Holography1 involves recording and reconstruction of three-dimensional (3-D) images using interference and diffraction of light. Holography records 3-D images of an object as interference fringe patterns called holograms. Since holography can satisfy all of the physiological factors required for 3-D recognition, such as binocular disparity, motion parallax, focus adjustment, and convergence, they can display 3-D images without causing eye fatigue.
Although classical holography can reconstruct high-quality 3-D images using high-resolution holographic recording materials, dynamic objects are difficult to record and reconstruct because rapid rewriting of these materials is difficult. Electroholography has been proposed to address this challenge.2 Because electroholography uses a spatial-light modulator (SLM), which can dynamically switch displayed patterns, to display holograms, electroholography can reconstruct 3-D motion pictures. Here, hologram patterns need to be obtained on a computer to display holograms using an SLM. Computer-generated holograms (CGHs)3,4 can be produced by numerically simulating the propagation of light from the 3-D object to the hologram plane with diffraction calculations. Several methods are available to calculate CGHs, such as the point-cloud method, the polygon method, and the multiview-image method, but they all entail computational costs and complexity that render dynamic reconstruction of 3-D objects impractical. CGH calculation must be accelerated or made more efficient to make real-time electroholographic displays feasible. With the point-cloud method, CGHs can be calculated using graphics processing units (GPUs)56.7.8.–9 because the calculations can be parallelized because of the independence of each pixel in the holographic plane. However, for the point-cloud method, real-time calculation for a high-resolution CGH of a large 3-D object is computationally complex. Hence, reducing the computational complexity of the CGH calculations in the point-cloud method could yield a method rapid, real-time CGH calculation.
A recurrence-relation algorithm1011.12.–13 can reduce computational complexity by using addition instead of multiplication operations in its calculations. This algorithm exploits the phase differences between neighboring pixels in the hologram plane and is well suited to hardware implementations of CGH calculations. Some researchers have developed special-purpose computers, referred to as “holographic reconstruction: HORN,” to distribute the calculations. The recurrence-relation algorithm was adopted by HORN system, and CGH calculations were successfully obtained by implementing a pipeline structure with parallel computers, such as field-programmable gate arrays.1415.16.–17 The latest version of the HORN system, the eight-board HORN-8 cluster, was used to accelerate the CGH calculations by more than 1000 times compared to the speed achieved with the use of a central-processing unit (CPU), making optimal use of four cores.17
A patch-model algorithm18,19 also exploits the recurrence relations between neighboring pixels. Although the patch-model algorithm can be used to effectively accelerate the CGH calculations when there is a large number of point-light sources, the error caused by approximation becomes large when the distance between a 3-D object and the CGH plane is large. A look-up table (LUT) algorithm can also be used to reduce computational complexity.2021.22.23.24.25.26.27.–28 The LUT algorithm precalculates values of complex amplitude and stores them in an LUT. Although storing precalculation results in the LUT requires large memory allocation, this strategy can significantly accelerate CGH calculations and can be combined with other approaches. An algorithm based on image-type holograms has successfully reduced computational complexity.29,30 This algorithm calculates CGH patterns on only a small region of the CGH plane because the 3-D object is placed close to the CGH plane. The wavefront-recording-plane (WRP) algorithm3188.8.131.52.36.–37 also requires that the 3-D object be placed near the WRP. Although the WRP algorithm requires diffraction calculations for the region between the WRP and the CGH plane in addition to CGH calculations based on the point-cloud method, the diffraction calculations can be accelerated using fast Fourier transforms (FFTs). Because the computational complexity of the FFT can be expressed as , where indicates the sampling number and is a power of 2, the WRP algorithm can be used to drastically accelerate the CGH calculations when the CGH resolution is large. The acceleration ratio in the WRP algorithm decreases as the distance from the 3-D object increases.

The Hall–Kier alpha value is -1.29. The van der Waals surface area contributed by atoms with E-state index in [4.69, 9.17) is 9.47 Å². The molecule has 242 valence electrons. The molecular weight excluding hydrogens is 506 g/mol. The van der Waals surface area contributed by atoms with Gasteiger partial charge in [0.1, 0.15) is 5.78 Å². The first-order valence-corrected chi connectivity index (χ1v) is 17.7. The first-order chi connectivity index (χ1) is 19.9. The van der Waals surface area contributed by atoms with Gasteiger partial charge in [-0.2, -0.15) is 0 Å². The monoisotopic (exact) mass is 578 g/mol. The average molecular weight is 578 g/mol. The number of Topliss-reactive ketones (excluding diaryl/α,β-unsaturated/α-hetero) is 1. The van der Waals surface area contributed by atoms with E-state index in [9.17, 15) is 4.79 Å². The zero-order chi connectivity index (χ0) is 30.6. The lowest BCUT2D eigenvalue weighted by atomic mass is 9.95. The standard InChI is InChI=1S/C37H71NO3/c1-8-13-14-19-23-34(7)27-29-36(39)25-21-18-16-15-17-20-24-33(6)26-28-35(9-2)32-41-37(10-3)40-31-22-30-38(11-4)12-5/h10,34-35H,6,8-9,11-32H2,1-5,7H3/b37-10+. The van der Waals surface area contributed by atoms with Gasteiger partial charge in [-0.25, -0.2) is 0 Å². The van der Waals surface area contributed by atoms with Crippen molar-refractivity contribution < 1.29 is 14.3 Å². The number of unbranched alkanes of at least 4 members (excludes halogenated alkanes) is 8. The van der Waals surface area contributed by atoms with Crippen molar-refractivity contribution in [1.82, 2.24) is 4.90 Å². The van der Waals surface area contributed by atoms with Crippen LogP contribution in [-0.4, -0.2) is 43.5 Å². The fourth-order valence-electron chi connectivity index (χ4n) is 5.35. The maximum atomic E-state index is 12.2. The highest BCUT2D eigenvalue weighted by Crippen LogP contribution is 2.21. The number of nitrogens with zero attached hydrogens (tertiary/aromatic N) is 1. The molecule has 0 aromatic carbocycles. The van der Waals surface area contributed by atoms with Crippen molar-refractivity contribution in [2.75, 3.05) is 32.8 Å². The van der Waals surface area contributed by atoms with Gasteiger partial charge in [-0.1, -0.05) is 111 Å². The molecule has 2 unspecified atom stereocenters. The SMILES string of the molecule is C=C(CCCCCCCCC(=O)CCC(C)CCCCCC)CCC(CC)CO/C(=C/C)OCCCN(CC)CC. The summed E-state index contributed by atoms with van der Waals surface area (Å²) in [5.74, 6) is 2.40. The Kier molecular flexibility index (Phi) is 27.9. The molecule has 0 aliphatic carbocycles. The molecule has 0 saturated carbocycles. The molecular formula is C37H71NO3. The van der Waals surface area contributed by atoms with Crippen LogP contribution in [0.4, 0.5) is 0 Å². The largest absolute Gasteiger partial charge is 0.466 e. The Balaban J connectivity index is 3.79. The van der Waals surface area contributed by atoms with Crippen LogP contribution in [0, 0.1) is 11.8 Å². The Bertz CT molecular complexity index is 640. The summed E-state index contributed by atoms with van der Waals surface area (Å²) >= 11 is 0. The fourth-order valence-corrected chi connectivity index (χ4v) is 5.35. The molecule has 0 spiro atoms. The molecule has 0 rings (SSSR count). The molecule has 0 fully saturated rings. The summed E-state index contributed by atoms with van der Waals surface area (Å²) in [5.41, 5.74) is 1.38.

An algorithm based on point symmetry of a zone plate, which indicates a CGH generated from a single-point light source, can reduce the computational complexity.38,39 An adaptive point-spread spherical wave synthesis algorithm40,41 accelerates CGH calculations by reducing the number of point-light sources using data-compression ideas from graphics processing. An algorithm based on the sparsity of hologram patterns42 can accelerate CGH calculations by using sparse FFTs whose computational complexity is lower than that of standard FFTs. A wavelet shrinkage-based superposition algorithm accelerates CGH calculations by approximating point-spread functions with a representative sample of wavelet coefficients.43 Table 1 summarizes the advantages and disadvantages of several representative CGH-calculation algorithms used in the point-cloud method.
Advantages and disadvantages of representative CGH-calculation algorithms for the point-cloud method.
|Recurrence-relation||Easy and suitable for implementation in hardware with a pipeline structure||Accumulation of errors according to the length of the recurrence relation|
|Patch model||Faster when the number of point-light sources is large||Large errors when the distance between the 3-D object and the CGH plane is large|
|LUT||Much faster CGH generation and compatibility with being combined with other approaches||Requires significant memory allocation to store the precalculation results|